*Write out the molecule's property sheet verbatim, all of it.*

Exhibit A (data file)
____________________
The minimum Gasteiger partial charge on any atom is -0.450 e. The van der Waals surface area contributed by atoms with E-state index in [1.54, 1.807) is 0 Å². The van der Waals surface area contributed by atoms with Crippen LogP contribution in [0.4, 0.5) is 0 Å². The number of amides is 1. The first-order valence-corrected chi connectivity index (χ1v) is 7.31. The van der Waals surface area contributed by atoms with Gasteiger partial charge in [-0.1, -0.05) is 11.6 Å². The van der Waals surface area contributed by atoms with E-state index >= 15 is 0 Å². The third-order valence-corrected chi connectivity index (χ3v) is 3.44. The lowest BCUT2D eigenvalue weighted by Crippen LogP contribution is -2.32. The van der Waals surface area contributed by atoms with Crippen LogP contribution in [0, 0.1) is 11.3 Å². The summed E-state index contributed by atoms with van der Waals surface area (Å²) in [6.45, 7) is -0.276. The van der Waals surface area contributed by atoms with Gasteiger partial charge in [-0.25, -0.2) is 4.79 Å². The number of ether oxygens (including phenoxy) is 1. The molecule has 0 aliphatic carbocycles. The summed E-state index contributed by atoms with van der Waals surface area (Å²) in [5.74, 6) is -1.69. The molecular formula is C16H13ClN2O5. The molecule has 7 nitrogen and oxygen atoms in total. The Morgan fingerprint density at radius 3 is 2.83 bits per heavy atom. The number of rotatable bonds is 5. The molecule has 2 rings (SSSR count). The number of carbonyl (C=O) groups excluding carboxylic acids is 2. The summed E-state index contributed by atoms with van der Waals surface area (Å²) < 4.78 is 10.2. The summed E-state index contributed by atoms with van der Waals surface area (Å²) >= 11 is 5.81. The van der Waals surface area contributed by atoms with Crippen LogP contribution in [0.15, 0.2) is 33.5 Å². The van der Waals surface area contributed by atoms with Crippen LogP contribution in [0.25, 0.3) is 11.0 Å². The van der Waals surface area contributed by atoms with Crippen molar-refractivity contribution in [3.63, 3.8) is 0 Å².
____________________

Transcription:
The minimum Gasteiger partial charge on any atom is -0.450 e. The van der Waals surface area contributed by atoms with E-state index in [1.54, 1.807) is 0 Å². The van der Waals surface area contributed by atoms with Crippen LogP contribution in [0.4, 0.5) is 0 Å². The number of amides is 1. The first-order valence-corrected chi connectivity index (χ1v) is 7.31. The van der Waals surface area contributed by atoms with Gasteiger partial charge in [-0.1, -0.05) is 11.6 Å². The van der Waals surface area contributed by atoms with E-state index >= 15 is 0 Å². The third-order valence-corrected chi connectivity index (χ3v) is 3.44. The lowest BCUT2D eigenvalue weighted by Crippen LogP contribution is -2.32. The van der Waals surface area contributed by atoms with Crippen LogP contribution in [0, 0.1) is 11.3 Å². The summed E-state index contributed by atoms with van der Waals surface area (Å²) in [6.45, 7) is -0.276. The van der Waals surface area contributed by atoms with Gasteiger partial charge in [-0.25, -0.2) is 4.79 Å². The number of ether oxygens (including phenoxy) is 1. The molecule has 0 aliphatic carbocycles. The summed E-state index contributed by atoms with van der Waals surface area (Å²) in [5.74, 6) is -1.69. The molecular formula is C16H13ClN2O5. The molecule has 7 nitrogen and oxygen atoms in total. The Morgan fingerprint density at radius 3 is 2.83 bits per heavy atom. The number of rotatable bonds is 5. The molecule has 2 rings (SSSR count). The number of carbonyl (C=O) groups excluding carboxylic acids is 2. The summed E-state index contributed by atoms with van der Waals surface area (Å²) < 4.78 is 10.2. The summed E-state index contributed by atoms with van der Waals surface area (Å²) >= 11 is 5.81. The van der Waals surface area contributed by atoms with Crippen LogP contribution in [0.15, 0.2) is 33.5 Å². The van der Waals surface area contributed by atoms with Crippen LogP contribution in [0.25, 0.3) is 11.0 Å². The van der Waals surface area contributed by atoms with Crippen molar-refractivity contribution in [3.63, 3.8) is 0 Å².